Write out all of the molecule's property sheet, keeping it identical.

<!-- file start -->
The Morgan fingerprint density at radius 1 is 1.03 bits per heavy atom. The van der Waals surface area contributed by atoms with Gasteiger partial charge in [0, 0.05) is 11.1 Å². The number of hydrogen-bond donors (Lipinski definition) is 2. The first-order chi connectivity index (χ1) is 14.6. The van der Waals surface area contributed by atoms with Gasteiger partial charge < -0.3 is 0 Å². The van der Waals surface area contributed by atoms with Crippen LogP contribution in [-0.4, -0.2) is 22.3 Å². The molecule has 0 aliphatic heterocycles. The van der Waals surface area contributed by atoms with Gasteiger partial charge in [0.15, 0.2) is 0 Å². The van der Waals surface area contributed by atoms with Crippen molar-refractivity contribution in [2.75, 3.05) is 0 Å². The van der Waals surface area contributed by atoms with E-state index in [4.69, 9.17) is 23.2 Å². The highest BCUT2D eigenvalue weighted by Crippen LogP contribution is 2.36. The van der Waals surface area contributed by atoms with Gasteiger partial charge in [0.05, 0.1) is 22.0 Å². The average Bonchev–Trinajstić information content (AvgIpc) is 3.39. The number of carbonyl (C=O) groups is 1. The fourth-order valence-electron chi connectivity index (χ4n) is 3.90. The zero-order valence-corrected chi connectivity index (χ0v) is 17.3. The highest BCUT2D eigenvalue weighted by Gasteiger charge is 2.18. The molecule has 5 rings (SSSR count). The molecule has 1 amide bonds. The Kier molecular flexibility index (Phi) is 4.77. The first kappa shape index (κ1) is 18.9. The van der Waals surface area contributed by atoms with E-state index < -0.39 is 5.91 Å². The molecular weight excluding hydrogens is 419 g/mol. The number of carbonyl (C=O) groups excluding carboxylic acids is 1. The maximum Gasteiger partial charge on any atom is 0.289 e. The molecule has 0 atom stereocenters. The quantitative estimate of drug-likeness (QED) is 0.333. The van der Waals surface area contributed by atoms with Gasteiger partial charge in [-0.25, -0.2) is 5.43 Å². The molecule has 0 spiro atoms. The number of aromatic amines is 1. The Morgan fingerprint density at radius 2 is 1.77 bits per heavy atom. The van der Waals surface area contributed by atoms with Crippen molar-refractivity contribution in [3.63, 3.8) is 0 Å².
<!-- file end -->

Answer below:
The Morgan fingerprint density at radius 1 is 1.03 bits per heavy atom. The van der Waals surface area contributed by atoms with Gasteiger partial charge in [0, 0.05) is 11.1 Å². The number of hydrogen-bond donors (Lipinski definition) is 2. The first-order chi connectivity index (χ1) is 14.6. The van der Waals surface area contributed by atoms with Gasteiger partial charge < -0.3 is 0 Å². The van der Waals surface area contributed by atoms with Crippen LogP contribution in [-0.4, -0.2) is 22.3 Å². The molecule has 0 aliphatic heterocycles. The van der Waals surface area contributed by atoms with Gasteiger partial charge in [0.15, 0.2) is 0 Å². The van der Waals surface area contributed by atoms with Crippen molar-refractivity contribution in [2.75, 3.05) is 0 Å². The van der Waals surface area contributed by atoms with E-state index in [4.69, 9.17) is 23.2 Å². The highest BCUT2D eigenvalue weighted by Crippen LogP contribution is 2.36. The van der Waals surface area contributed by atoms with Gasteiger partial charge in [0.05, 0.1) is 22.0 Å². The average Bonchev–Trinajstić information content (AvgIpc) is 3.39. The number of carbonyl (C=O) groups is 1. The fourth-order valence-electron chi connectivity index (χ4n) is 3.90. The zero-order valence-corrected chi connectivity index (χ0v) is 17.3. The highest BCUT2D eigenvalue weighted by Gasteiger charge is 2.18. The molecule has 5 rings (SSSR count). The molecule has 1 amide bonds. The Kier molecular flexibility index (Phi) is 4.77. The first kappa shape index (κ1) is 18.9. The van der Waals surface area contributed by atoms with E-state index < -0.39 is 5.91 Å². The molecular weight excluding hydrogens is 419 g/mol. The number of carbonyl (C=O) groups excluding carboxylic acids is 1. The maximum Gasteiger partial charge on any atom is 0.289 e. The molecule has 0 atom stereocenters. The quantitative estimate of drug-likeness (QED) is 0.333. The van der Waals surface area contributed by atoms with Gasteiger partial charge in [-0.25, -0.2) is 5.43 Å². The molecule has 0 spiro atoms. The number of aromatic amines is 1. The Morgan fingerprint density at radius 2 is 1.77 bits per heavy atom. The van der Waals surface area contributed by atoms with Crippen molar-refractivity contribution in [3.63, 3.8) is 0 Å².